Health

Monkeypox cases in non-endemic countries cross 1,000 mark in a month. What this means

Global public health risk has been classified as ‘moderate’ but the WHO refrained from stating it has pandemic potential  

 
By Taran Deol
Published: Monday 13 June 2022
DTE analysis: Monkeypox cases in non-endemic countries cross 1,000 mark in a month. What this means Photo: iStock

The recent atypical emergence of monkeypox in non-endemic countries is worrying and while it has not established itself there, the risk of it is very real, the World Health Organization (WHO) noted. 

Cases have climbed to 1,285 in 28 countries outside Africa as of January 12, 2022, but no death has been reported so far. 

In the endemic countries, however, some 72 people have died of monkeypox (including suspected cases) this year alone, according to the United Nations health agency. The eight African countries where the diseases is endemic have recorded 59 confirmed and 1,536 suspected cases so far. 

WHO expects the caseload to increase with ramped-up surveillance efforts. The global public health risk has been classified as ‘moderate’ but the body refrained from stating if it has pandemic potential. 

WHO noted in a June 10 update: 

The sudden and unexpected appearance of monkeypox simultaneously in several regions without direct immediate travel links to areas that have long experienced monkeypox, suggests that there may have been undetected transmission for several weeks or longer.

Over two years of sporadic lockdowns, social distancing and mask mandates have changed life as we know it — not just of humans, but also emerging diseases. Experts believe there’s good reason to expect predictable diseases to behave out of the ordinary, like rearing up in unexpected areas and different populations. The ongoing monkeypox outbreak, the most geographically widespread in 50 years, is a prime example.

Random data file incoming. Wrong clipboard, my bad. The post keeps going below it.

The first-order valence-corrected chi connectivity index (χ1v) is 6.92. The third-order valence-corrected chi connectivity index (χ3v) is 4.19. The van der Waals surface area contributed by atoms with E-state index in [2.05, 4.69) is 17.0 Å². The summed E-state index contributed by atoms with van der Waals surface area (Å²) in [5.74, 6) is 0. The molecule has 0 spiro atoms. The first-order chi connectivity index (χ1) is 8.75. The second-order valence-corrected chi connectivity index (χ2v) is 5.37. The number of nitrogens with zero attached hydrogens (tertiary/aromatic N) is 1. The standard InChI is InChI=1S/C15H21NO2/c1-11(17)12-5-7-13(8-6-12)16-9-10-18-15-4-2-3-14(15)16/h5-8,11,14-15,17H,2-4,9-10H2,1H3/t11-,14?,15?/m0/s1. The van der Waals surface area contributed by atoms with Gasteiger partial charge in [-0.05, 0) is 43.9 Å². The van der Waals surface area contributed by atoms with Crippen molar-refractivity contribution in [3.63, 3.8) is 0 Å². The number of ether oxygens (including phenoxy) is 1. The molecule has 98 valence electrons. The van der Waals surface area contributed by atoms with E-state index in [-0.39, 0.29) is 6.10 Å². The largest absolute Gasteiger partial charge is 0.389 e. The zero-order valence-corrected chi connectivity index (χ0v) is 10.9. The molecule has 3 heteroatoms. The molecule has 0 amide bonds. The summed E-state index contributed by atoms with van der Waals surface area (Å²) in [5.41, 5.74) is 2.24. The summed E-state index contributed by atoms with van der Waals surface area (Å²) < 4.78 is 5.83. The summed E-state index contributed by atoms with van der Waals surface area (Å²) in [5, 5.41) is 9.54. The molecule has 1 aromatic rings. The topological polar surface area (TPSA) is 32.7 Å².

That most cases have no travel history to endemic countries has experts worried. While the virus has been detected in prairie dogs in the US in 2003 — where it didn’t become endemic — no evidence of a zoonotic event outside Africa behind the current surge has emerged. 

Isabella Eckerle, a professor at the Geneva Centre for Emerging Viral Diseases, believes this puts the spotlight on an uncharacteristic trait — longer transmission chains between humans. “In Africa, cases are usually a result of new spillover from animals to humans,” she said.

Early indications establish epidemiological links to some events in Europe, and cases continue to circulate within that network. But how the virus spread in those networks is unclear. 

The outbreak likely began after a zoonotic event in west Africa, probably Nigeria, argued Paul Hunter, professor in virology at the University of East Anglia's School of Medicine.

Non-endemic countries have another concern. Eckerle said: 

Monkeypox is a very stable virus so if an animal reservoir is established outside Africa, we will never be able to get rid of it.

Monkeys and rodents are known reservoirs of the virus, but the full spectrum of host animal is unclear, she added. “Monkeypox is in a very different ecosystem now, but we are still in a good position to prevent this from becoming endemic.”

The virus also appears to have gotten into some particular social networks — men who have sex with men. “This seems to be a major driver of the spread outside Africa, such contacts have never been identified as a major route of transmission in endemic countries,” James O Lloyd-Smith, professor of ecology and evolutionary biology at the University of California, Los Angeles, told Down To Earth (DTE)